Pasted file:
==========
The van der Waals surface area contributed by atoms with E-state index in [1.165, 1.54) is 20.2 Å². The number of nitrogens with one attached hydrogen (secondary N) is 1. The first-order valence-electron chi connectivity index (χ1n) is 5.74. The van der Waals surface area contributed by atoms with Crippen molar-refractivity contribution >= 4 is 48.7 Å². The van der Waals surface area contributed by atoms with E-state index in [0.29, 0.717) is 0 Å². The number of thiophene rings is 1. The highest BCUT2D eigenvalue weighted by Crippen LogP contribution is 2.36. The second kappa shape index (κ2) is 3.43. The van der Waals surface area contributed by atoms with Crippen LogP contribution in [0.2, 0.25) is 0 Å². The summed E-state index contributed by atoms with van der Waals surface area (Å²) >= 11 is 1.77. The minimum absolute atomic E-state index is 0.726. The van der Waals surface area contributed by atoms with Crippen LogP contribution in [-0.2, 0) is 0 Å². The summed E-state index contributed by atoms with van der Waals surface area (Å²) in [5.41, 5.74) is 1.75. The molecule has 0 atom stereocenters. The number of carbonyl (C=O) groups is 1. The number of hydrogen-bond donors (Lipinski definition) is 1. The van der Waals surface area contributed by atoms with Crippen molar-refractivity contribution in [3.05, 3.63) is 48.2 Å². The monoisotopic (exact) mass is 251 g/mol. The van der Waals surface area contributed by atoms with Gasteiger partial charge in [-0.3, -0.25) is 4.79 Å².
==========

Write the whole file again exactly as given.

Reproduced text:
The van der Waals surface area contributed by atoms with E-state index in [1.165, 1.54) is 20.2 Å². The number of nitrogens with one attached hydrogen (secondary N) is 1. The first-order valence-electron chi connectivity index (χ1n) is 5.74. The van der Waals surface area contributed by atoms with Crippen molar-refractivity contribution >= 4 is 48.7 Å². The van der Waals surface area contributed by atoms with E-state index in [0.29, 0.717) is 0 Å². The number of thiophene rings is 1. The highest BCUT2D eigenvalue weighted by Crippen LogP contribution is 2.36. The second kappa shape index (κ2) is 3.43. The van der Waals surface area contributed by atoms with Crippen LogP contribution in [0.2, 0.25) is 0 Å². The summed E-state index contributed by atoms with van der Waals surface area (Å²) >= 11 is 1.77. The minimum absolute atomic E-state index is 0.726. The van der Waals surface area contributed by atoms with Crippen LogP contribution in [-0.2, 0) is 0 Å². The summed E-state index contributed by atoms with van der Waals surface area (Å²) in [5.41, 5.74) is 1.75. The molecule has 0 atom stereocenters. The number of carbonyl (C=O) groups is 1. The number of hydrogen-bond donors (Lipinski definition) is 1. The van der Waals surface area contributed by atoms with Crippen molar-refractivity contribution in [3.05, 3.63) is 48.2 Å². The monoisotopic (exact) mass is 251 g/mol. The van der Waals surface area contributed by atoms with Gasteiger partial charge in [-0.3, -0.25) is 4.79 Å².